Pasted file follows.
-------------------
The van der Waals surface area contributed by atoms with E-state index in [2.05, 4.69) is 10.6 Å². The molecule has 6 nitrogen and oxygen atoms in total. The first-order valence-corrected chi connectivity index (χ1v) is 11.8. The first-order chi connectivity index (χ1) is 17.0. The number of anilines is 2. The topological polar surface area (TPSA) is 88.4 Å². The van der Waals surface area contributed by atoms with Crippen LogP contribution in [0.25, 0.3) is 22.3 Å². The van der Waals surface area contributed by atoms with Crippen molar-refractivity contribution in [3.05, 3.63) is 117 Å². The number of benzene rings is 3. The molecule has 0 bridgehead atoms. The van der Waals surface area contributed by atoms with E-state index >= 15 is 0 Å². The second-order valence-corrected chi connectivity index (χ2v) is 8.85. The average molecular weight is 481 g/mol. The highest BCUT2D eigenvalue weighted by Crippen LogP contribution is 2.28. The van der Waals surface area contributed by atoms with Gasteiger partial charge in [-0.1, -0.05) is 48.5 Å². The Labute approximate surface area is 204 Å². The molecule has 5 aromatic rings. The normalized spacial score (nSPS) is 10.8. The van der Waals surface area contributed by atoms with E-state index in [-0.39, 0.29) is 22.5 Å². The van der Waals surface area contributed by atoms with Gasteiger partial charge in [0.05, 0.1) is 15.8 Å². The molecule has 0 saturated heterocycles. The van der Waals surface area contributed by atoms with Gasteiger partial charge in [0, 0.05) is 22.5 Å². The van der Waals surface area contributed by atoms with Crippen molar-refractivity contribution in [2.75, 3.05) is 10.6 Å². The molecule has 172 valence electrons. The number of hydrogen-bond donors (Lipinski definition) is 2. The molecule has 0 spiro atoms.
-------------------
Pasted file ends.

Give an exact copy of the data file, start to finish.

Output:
The van der Waals surface area contributed by atoms with E-state index in [2.05, 4.69) is 10.6 Å². The molecule has 6 nitrogen and oxygen atoms in total. The first-order valence-corrected chi connectivity index (χ1v) is 11.8. The first-order chi connectivity index (χ1) is 17.0. The number of anilines is 2. The topological polar surface area (TPSA) is 88.4 Å². The van der Waals surface area contributed by atoms with Crippen LogP contribution in [0.25, 0.3) is 22.3 Å². The van der Waals surface area contributed by atoms with Crippen molar-refractivity contribution in [3.05, 3.63) is 117 Å². The number of benzene rings is 3. The molecule has 0 bridgehead atoms. The van der Waals surface area contributed by atoms with E-state index >= 15 is 0 Å². The second-order valence-corrected chi connectivity index (χ2v) is 8.85. The average molecular weight is 481 g/mol. The highest BCUT2D eigenvalue weighted by Crippen LogP contribution is 2.28. The van der Waals surface area contributed by atoms with Gasteiger partial charge in [-0.1, -0.05) is 48.5 Å². The Labute approximate surface area is 204 Å². The molecule has 5 aromatic rings. The normalized spacial score (nSPS) is 10.8. The van der Waals surface area contributed by atoms with E-state index in [-0.39, 0.29) is 22.5 Å². The van der Waals surface area contributed by atoms with Gasteiger partial charge in [0.05, 0.1) is 15.8 Å². The molecule has 0 saturated heterocycles. The van der Waals surface area contributed by atoms with Gasteiger partial charge in [0, 0.05) is 22.5 Å². The van der Waals surface area contributed by atoms with Crippen molar-refractivity contribution in [2.75, 3.05) is 10.6 Å². The molecule has 172 valence electrons. The number of hydrogen-bond donors (Lipinski definition) is 2. The molecule has 0 spiro atoms.